As she was 10 when placed, and as she started demanding to know about her siblings soon after moving in, Rhea and I started having these conversations early on. I tried to be honest without saying anything which made it sound like I was putting blame on her. Her understanding of the situation changed slowly, over a period of years, so did the way she felt about it.
Children can have very different feelings about seperation from siblings. Handling these emotions can be tough. If you consider the placement of a child who has been split from their siblings, some possible emotions (I’ve put Rhea or her siblings in brackets where this applies to them. Other emotions are ones I’ve heard of other adoptees experiencing) a child might experience are:
- Anger because they want to live with their siblings (Rhea)
- Grief/sadness because they miss their siblings or sadness that the situation ended this way (Rhea)
- Confusion because they don’t understand why this has happened (Rhea)
- Confused feelings, beause they don’t know how they really feel about their siblings in the first place
- Self blame – it’s all my fault we were split up (Rhea)
- Indifference because despite living together no attachment ever developed (Rhea’s next-in-age sibling, who has attachment disorder and thus despite living with Rhea and being parented by her, never developed any bond for her)
- Disinterest because they don’t really remember living together and therefore have no strong emotional link to their siblings
- Relief, if they had a sibling who was abusive or just extremely hard to live with
- Worry for their siblings welfare or even an obsession with their safety (Rhea)
- Curiosity about their siblings lives and what they are doing (Rhea but this might also be the kind of curiosity a child might feel if they don’t remember living with their siblings but are interested in their past)
- An acceptance of the situation (eventually Rhea)
- Pleased that they do not live together (sometimes Rhea would actually be happy that she had me all to herself)
- A desire to reunite and live together/see each other again (Rhea)
- Or conversely a desire to not ever see their sibling/s again and an avoidance of anything to do with them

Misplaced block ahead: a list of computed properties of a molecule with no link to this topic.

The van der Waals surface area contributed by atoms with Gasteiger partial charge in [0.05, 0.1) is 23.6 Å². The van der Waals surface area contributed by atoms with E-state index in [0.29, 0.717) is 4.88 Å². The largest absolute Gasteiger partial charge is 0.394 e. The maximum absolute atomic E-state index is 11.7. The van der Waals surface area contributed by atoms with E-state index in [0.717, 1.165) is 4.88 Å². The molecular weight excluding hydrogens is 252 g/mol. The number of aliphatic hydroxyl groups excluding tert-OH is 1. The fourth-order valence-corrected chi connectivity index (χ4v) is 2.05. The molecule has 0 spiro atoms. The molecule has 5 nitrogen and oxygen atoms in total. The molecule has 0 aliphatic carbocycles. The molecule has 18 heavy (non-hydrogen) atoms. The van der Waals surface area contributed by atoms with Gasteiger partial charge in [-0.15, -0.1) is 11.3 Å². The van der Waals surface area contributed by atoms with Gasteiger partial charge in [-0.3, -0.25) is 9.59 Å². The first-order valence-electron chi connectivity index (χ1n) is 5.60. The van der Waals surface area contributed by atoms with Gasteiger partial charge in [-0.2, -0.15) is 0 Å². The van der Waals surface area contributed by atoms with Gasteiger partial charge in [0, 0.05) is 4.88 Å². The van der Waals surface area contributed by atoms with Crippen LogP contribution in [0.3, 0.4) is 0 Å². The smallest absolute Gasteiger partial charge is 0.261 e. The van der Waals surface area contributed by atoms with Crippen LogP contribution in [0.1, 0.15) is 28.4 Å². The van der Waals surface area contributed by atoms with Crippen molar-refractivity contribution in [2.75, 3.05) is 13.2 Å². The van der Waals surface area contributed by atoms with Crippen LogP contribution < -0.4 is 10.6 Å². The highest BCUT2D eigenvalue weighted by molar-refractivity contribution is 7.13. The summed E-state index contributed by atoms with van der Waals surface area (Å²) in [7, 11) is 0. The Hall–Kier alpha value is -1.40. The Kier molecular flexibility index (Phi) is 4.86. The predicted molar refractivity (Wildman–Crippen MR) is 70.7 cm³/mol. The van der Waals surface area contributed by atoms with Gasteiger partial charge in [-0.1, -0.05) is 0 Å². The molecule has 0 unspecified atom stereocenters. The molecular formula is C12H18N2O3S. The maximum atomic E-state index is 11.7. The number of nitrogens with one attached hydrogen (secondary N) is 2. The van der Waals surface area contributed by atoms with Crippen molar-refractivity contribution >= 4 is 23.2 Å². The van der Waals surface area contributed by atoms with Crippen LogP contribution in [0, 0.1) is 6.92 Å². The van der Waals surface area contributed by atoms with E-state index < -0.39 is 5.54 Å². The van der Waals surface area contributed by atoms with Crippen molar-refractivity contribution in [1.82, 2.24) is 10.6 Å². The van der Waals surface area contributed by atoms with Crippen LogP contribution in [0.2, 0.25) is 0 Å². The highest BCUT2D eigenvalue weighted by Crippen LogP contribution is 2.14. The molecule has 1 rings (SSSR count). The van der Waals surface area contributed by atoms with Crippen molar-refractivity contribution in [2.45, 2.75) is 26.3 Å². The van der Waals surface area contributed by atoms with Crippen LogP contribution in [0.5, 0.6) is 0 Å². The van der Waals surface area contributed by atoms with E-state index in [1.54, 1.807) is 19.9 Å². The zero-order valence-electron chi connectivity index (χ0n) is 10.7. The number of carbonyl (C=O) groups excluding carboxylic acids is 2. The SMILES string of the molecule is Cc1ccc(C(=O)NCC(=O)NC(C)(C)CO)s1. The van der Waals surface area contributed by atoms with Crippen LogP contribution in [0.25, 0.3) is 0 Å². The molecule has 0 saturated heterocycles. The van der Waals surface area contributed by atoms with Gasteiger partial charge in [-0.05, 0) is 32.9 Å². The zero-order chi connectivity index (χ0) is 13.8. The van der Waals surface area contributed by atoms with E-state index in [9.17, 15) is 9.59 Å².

And probably other emotions that didn’t immediately spring to mind! These emotions can be changed or amplified or brought to the fore by contact (my third post).
Why they feel certain emotions will be very dependent on the situation they came from – Rhea felt worry, concern, grief and anger because she loved her siblings, missed them and felt that she was responsible for keeping them safe (she tried to do so when they lived in their original home, she has always seen herself as a protector). On the other hand, her next-in-age sibling was indifferent (although sometimes does visit as an adult), and the only other sibling who ever lived with her barely remembered her at all, but does happily visit her today as an adult and they have a good relationship.
Whatever their emotions, adoptive parents need to have a home environment which encourages the child to talk if they want to ie. we must validate their feelings and not be hostile to discussion of their lives before they lived with us. Our children should not feel scared to talk about their feelings to us.
How we handle those feelings totally depends on the individul child and situation. There aren’t any magic words we can use to make everything better, God knows I’ve searched for them.
What did I do, sometimes successfully, sometimes not so?…well, tried to increase her understanding of why everything had happened, tried to validate her feelings, made it very clear it wasn’t up to her whether they were split up or not, facilitated contact where possible, and honestly fought very hard for therapy because I didn’t feel the strength of her emotions was something she and I should be dealing with alone. I suggested she try writing letters to her siblings (not to send, but just when she wanted to talk to them) so she could let her feelings out, but that definitely did not help, she just obsessed over her siblings even more. And I do mean obsession, not just grief.
I would be interested to hear how others have dealt with their children’s emotions
Therapy helped Rhea. Time helped her. Maturity helped her. Contact helped her. I don’t know how much I helped her, but she says I did help her because I was willing to just be there and be a listening ear and say ‘it’s okay to feel that way’.